A bill proposed by four Republicans and three Democrats would make two significant changes to New Hampshire’s laws relating to using an electronic device such as a phone while driving. However, the bill would be significantly more reasonable if it had an amendment to rectify a terrible double standard.
House Bill 1617 clarifies that it should be unlawful for a person to use any mobile electronic device while driving. Current law prohibits texting and prohibits the use of a mobile device, which is redundant.
The bill also increases the punishments for being caught by a cop and found guilty of using a mobile device while driving, even while stopped. After two such offenses, the bill directs the commissioner to suspend the license of the driver for 30 days for each offense.
I have long believed that we need fewer traffic laws, not more. One traffic law is all we need, actually. And it’s already on the books. It is called ‘reckless driving‘ and police can, do, and should charge drivers with it when they drive extremely recklessly, putting others on the road in imminent serious danger. If a driver fails to reach this standard, police should not be punishing them. Allowing thousands of traffic laws to remain on the books allows police to punish citizens for driving behavior that is not truly dangerous. It also allows angry cops to give drivers multiple tickets (speeding, tailgating, weaving, passing on the right, obstructed view, etc.) which could cost them thousands of dollars in fines and lawyers fees.
While on the topic of police, it is worth noting that they are the most consistent violators of this common sense law. Cops often use their phones and laptops while driving. To our knowledge, not a single police issued laptop or phone utilizes any sort of program that prevents their use while in a moving vehicle.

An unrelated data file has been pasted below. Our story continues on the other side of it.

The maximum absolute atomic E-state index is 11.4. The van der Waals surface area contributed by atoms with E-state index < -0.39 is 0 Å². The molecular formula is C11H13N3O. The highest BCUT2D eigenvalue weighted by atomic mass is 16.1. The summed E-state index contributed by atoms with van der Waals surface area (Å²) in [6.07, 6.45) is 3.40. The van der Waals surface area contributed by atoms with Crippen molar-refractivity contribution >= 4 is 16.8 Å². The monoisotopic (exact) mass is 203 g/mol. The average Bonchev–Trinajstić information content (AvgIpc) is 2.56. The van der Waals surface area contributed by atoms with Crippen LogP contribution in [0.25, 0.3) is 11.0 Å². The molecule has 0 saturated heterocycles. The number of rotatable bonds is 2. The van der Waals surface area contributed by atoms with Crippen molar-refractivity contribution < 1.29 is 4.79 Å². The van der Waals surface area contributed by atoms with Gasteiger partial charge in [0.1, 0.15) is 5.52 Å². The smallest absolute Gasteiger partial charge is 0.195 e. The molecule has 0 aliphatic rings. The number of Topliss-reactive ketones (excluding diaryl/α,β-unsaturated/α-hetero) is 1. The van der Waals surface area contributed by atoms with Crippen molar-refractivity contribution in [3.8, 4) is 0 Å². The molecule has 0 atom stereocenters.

An amendment to this bill should be proposed that would direct every police department in New Hampshire to adopt such a program within the near future. An amendment to provide for punishments should also be entertained. Being that they are the very people who are empowered to enforce the laws, they should comply with every law 100% of the time. Violating the very laws you enforce cannot be accepted. Any police officer caught by a citizen with evidence of violating this law should be fined $2,000 and barred from law enforcement for life and should face a year in prison.
Email the House Transportation Committee today and tell them your thoughts on the bill.
Email and call your Representatives and tell them how you and your family feel about HB1617.
Sponsors: Rep.Linda Gould [R], Rep. Patricia Bushway [D], Rep. Laura Telerski [D], Rep. Karel Crawford [R], Rep. Peter Torosian [R], Rep. Walter Stapleton [R], Senator Shannon Chandley [D]